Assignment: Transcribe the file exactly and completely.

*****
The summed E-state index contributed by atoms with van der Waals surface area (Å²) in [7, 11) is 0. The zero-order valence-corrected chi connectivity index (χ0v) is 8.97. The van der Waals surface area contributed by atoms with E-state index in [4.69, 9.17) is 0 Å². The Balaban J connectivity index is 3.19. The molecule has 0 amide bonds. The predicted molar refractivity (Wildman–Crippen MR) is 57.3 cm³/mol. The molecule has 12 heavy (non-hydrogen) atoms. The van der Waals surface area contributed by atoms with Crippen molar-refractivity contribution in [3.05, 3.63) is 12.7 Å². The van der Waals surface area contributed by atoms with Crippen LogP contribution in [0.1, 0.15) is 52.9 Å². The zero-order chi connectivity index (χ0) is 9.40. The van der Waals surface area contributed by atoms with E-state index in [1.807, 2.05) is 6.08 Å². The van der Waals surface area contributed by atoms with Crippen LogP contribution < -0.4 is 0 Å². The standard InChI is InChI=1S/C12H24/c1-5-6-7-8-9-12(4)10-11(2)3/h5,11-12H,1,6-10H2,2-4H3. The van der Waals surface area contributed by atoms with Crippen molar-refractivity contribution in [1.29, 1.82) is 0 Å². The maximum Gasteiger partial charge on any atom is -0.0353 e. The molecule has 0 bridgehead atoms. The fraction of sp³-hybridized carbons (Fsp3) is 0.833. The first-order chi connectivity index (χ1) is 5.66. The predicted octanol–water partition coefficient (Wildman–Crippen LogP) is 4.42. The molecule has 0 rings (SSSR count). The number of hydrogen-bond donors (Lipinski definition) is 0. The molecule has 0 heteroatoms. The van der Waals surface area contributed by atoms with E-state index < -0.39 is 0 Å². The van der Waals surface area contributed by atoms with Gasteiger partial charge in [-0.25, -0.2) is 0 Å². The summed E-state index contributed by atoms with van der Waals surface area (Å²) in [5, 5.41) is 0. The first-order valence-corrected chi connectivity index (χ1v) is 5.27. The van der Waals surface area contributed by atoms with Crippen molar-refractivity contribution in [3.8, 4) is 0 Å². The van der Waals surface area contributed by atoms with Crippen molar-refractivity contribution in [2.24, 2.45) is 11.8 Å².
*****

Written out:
The summed E-state index contributed by atoms with van der Waals surface area (Å²) in [7, 11) is 0. The zero-order valence-corrected chi connectivity index (χ0v) is 8.97. The van der Waals surface area contributed by atoms with E-state index in [4.69, 9.17) is 0 Å². The Balaban J connectivity index is 3.19. The molecule has 0 amide bonds. The predicted molar refractivity (Wildman–Crippen MR) is 57.3 cm³/mol. The molecule has 12 heavy (non-hydrogen) atoms. The van der Waals surface area contributed by atoms with Crippen molar-refractivity contribution in [3.05, 3.63) is 12.7 Å². The van der Waals surface area contributed by atoms with Crippen LogP contribution in [0.1, 0.15) is 52.9 Å². The zero-order chi connectivity index (χ0) is 9.40. The van der Waals surface area contributed by atoms with E-state index in [1.807, 2.05) is 6.08 Å². The van der Waals surface area contributed by atoms with Crippen LogP contribution < -0.4 is 0 Å². The standard InChI is InChI=1S/C12H24/c1-5-6-7-8-9-12(4)10-11(2)3/h5,11-12H,1,6-10H2,2-4H3. The van der Waals surface area contributed by atoms with Crippen molar-refractivity contribution in [1.29, 1.82) is 0 Å². The maximum Gasteiger partial charge on any atom is -0.0353 e. The molecule has 0 bridgehead atoms. The fraction of sp³-hybridized carbons (Fsp3) is 0.833. The first-order chi connectivity index (χ1) is 5.66. The predicted octanol–water partition coefficient (Wildman–Crippen LogP) is 4.42. The molecule has 0 rings (SSSR count). The number of hydrogen-bond donors (Lipinski definition) is 0. The molecule has 0 heteroatoms. The van der Waals surface area contributed by atoms with E-state index < -0.39 is 0 Å². The van der Waals surface area contributed by atoms with Gasteiger partial charge in [-0.25, -0.2) is 0 Å². The summed E-state index contributed by atoms with van der Waals surface area (Å²) in [5, 5.41) is 0. The first-order valence-corrected chi connectivity index (χ1v) is 5.27. The van der Waals surface area contributed by atoms with Crippen molar-refractivity contribution in [3.8, 4) is 0 Å². The van der Waals surface area contributed by atoms with Crippen molar-refractivity contribution in [2.24, 2.45) is 11.8 Å².